Addressing procedural bias in municipal planning governance: A case for incorporating citizen participation within technical advisory committees

Addressing procedural bias in municipal planning governance: A case for incorporating citizen... This essay presents models of multiparty negotiation as a means to compare the conventional public meetings format of planning to a preliminary process, the technical advisory committee. A metric of market concentration, the Herfindahl-Hirschman Index, is used to quantify the structural advantages in each, and presented within the context of municipal planning processes. In doing so, this work advances several propositions: First, open meetings expand power differentials between parties, which lead to outcomes that reflect the political efficacy of participants over the regulatory purpose of government. Second, such meetings create substantial transaction costs for the public, creating a barrier to the expression of community values. Finally, preliminary processes constitute a more effective forum for citizen participation than open meetings. http://www.deepdyve.com/assets/images/DeepDyve-Logo-lg.png International Journal of Organization Theory & Behavior Emerald Publishing

Addressing procedural bias in municipal planning governance: A case for incorporating citizen participation within technical advisory committees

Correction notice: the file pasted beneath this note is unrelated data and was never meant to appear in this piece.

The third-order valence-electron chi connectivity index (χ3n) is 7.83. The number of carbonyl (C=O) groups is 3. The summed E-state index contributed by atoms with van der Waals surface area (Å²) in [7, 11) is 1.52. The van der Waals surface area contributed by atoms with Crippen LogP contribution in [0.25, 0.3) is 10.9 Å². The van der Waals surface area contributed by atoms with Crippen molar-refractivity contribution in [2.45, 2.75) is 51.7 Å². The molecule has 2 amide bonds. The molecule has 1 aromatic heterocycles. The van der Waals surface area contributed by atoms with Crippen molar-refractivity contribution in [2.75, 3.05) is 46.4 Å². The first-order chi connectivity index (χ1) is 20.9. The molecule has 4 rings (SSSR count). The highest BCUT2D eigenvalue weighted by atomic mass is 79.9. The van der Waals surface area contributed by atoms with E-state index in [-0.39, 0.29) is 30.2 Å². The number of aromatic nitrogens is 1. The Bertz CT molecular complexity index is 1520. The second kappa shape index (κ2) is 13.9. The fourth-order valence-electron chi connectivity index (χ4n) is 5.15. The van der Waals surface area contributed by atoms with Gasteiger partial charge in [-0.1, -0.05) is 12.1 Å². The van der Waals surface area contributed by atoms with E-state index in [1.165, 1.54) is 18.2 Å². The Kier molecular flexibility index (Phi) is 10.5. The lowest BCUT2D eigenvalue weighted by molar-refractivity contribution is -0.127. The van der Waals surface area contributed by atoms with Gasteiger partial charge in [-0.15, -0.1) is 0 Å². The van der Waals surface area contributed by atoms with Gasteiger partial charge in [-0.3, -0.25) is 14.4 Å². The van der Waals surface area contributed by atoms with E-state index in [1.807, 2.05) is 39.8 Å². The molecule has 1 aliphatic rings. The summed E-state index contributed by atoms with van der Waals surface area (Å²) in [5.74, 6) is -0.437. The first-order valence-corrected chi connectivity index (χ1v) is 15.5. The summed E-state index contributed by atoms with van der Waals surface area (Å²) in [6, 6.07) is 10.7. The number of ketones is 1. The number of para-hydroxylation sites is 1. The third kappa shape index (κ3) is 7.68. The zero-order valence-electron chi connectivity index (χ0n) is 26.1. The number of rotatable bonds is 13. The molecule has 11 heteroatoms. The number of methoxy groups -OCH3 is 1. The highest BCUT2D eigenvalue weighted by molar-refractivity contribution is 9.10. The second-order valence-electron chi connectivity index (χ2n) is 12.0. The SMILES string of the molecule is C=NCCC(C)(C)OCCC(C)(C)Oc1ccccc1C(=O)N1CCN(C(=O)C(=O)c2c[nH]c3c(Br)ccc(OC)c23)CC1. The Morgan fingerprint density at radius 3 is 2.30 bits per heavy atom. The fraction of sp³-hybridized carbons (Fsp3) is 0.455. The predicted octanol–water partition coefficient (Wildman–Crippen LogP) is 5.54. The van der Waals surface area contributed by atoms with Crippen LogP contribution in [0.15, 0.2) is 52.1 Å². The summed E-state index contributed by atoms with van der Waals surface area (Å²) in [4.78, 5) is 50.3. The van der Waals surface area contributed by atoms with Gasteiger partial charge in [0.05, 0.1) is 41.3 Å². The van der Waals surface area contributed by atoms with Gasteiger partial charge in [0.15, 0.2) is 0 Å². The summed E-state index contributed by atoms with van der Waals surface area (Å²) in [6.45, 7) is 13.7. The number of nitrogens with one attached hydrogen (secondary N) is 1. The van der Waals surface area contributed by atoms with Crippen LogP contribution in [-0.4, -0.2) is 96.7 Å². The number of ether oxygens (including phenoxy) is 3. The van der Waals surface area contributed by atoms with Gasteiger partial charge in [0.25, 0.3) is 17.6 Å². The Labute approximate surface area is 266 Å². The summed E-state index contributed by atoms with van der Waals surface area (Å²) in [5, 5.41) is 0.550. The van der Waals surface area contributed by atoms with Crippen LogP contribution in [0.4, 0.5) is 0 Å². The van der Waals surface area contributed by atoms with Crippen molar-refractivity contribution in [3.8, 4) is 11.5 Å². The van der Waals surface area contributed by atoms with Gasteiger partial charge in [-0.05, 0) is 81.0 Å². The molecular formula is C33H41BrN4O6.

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Publisher
Emerald Publishing
Copyright
Copyright © Emerald Group Publishing Limited
ISSN
1093-4537
DOI
10.1108/IJOTB-18-01-2015-B001
Publisher site
See Article on Publisher Site

Abstract

This essay presents models of multiparty negotiation as a means to compare the conventional public meetings format of planning to a preliminary process, the technical advisory committee. A metric of market concentration, the Herfindahl-Hirschman Index, is used to quantify the structural advantages in each, and presented within the context of municipal planning processes. In doing so, this work advances several propositions: First, open meetings expand power differentials between parties, which lead to outcomes that reflect the political efficacy of participants over the regulatory purpose of government. Second, such meetings create substantial transaction costs for the public, creating a barrier to the expression of community values. Finally, preliminary processes constitute a more effective forum for citizen participation than open meetings.

Journal

International Journal of Organization Theory & BehaviorEmerald Publishing

Published: Mar 1, 2015

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